Creating an experience

Personal relationships differentiate financial managers from apps

Posted on Jan 2, 2018 :: Insight On , Wealth Management
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Posted by , Insight on Business Staff Writer

As much as technology evolves and changes consumer accessibility to financial services, wealth management firms say an app can’t replace personal connections with clients.

But they also know they need to ensure consumers know the value of walking into their offices in the first place.

As technology allows wealth management firms to commoditize products and services and drive down the costs, that’s good for consumers, but then “everybody starts to kind of look the same, and then you don’t have any sort of deep, meaningful reason to kind of do business with any particular financial company,” Ruh says.

Action Financial Strategies is focusing on recreating the office experience to be more relaxed, placing an emphasis on developing deeper personal relationships, Ruh says.

“We want to create an experience with the mindset of, ‘What’s something that we could offer our clients on the experience to the point of it almost being something you could A, charge an admission for, and B, something that almost makes them not want to leave your office?’” Ruh says.

At the New Holstein headquarters, Action has eliminated the traditional corporate conference room in favor of a living room-type environment with couches and comfortable chairs. On the walls are photos of Brian Ruh with some key American icons, which sparks conversation. Bradley Ruh is an amateur woodworker and is adding some of his furniture pieces to the room.

“We’re trying to do things that ultimately drive conversation,” Ruh says. “We can then transition into conversations about our clients and what they find to be interesting.”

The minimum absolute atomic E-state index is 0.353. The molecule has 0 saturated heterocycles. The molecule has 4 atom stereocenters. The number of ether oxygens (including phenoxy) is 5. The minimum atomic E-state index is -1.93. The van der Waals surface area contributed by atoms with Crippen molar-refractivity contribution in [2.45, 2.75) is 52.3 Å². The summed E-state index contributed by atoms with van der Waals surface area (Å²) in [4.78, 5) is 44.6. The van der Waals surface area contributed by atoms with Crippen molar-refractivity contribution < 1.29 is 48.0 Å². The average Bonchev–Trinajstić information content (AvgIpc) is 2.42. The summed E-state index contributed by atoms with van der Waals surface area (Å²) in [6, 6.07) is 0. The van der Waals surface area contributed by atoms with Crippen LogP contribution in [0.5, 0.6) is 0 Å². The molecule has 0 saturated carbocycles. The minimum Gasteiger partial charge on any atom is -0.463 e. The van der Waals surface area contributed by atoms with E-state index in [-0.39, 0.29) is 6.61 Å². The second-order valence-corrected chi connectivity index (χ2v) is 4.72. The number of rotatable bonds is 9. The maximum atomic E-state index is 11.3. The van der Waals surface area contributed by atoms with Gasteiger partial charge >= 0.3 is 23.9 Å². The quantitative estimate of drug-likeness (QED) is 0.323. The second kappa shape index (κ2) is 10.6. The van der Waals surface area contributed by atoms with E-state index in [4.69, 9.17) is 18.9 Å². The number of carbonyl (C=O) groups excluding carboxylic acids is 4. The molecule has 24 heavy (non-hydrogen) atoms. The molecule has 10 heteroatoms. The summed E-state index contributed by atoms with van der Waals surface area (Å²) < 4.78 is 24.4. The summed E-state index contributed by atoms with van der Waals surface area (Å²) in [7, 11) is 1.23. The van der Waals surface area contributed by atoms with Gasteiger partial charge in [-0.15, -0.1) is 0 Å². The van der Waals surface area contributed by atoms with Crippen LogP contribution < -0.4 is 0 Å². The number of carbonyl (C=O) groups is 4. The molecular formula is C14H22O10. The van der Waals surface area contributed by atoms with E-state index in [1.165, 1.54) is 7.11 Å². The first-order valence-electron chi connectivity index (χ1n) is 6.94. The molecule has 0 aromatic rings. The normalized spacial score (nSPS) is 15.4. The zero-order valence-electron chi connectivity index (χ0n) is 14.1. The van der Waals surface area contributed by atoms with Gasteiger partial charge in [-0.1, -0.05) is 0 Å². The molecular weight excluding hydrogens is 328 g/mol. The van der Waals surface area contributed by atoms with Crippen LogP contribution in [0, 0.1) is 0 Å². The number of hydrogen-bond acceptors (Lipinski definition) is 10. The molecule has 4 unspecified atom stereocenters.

The lobby also will have a makeover, including a full coffee, drinks/snack bar, which both surprises clients who come in (and may be the only place in New Holstein where you can get a latte) and showcases products of some local companies, such as a gourmet popcorn producer.

“Some of the things we’re doing don’t directly translate into quantifiable return on investment,” Ruh says. “But it’s a much-needed sort of emotional ROI that adds up to creating a knock it- out-of-the-park experience.”

Winch Financial in Appleton also stays focused on offering the features technology can’t provide. “We’re in a relationship business,” says Sam Winch, president. “We have relationships with our clients, we see them multiple times a year and make sure we’re meeting their goals with them.”

Because of that, the firm hasn’t seen much impact from the proliferation of wealth management apps and automated financial planning (sometimes called ‘robo-advisers’).

However, Winch is noticing some new, younger clients coming in and asking why they should pay 1 percent for financial advising when they can use a robo for 25 basis points.

“But what ends up happening is they want advice and they want somebody to take care of it for them,” Sam Winch says. “Even if we commoditize the investments and put them into a robo, everybody still needs tax advice. You need to know where to distribute the accounts, you need to know the rules of the playing field. People come to us for more than just managing the money.”

“You have to remember that (managing wealth) is very time consuming,” she says. “It’s great to have all these apps out there, and it’s wonderful that people are learning about their money. But after you get these apps, nobody’s there talking to you on a personal basis.”

Christina Winch, who founded the company in 1981, is a former high school teacher who has integrated education into her firm’s culture. The company regularly offers finance related classes at local UW campuses, and education is integral to the process of working with clients at the firm.

“Christina’s passion has always been educating the clients,” Sam Winch says. “The first step, no matter what we do, is we make sure that the clients understand what they have, the playing field of finance, the complexities of it, and how everything works.”

Staying ahead of the curve is more important than ever in a continually shifting digital environment, both for clients and for financial advisers.

“Everything’s being driven toward a cheap commodity,” Ruh says.

“What’s really going to be the business of the future — what can weather any advance in digital technology or AI integration — is going to be the business that really focuses on delivering a transformational experience for their clients.”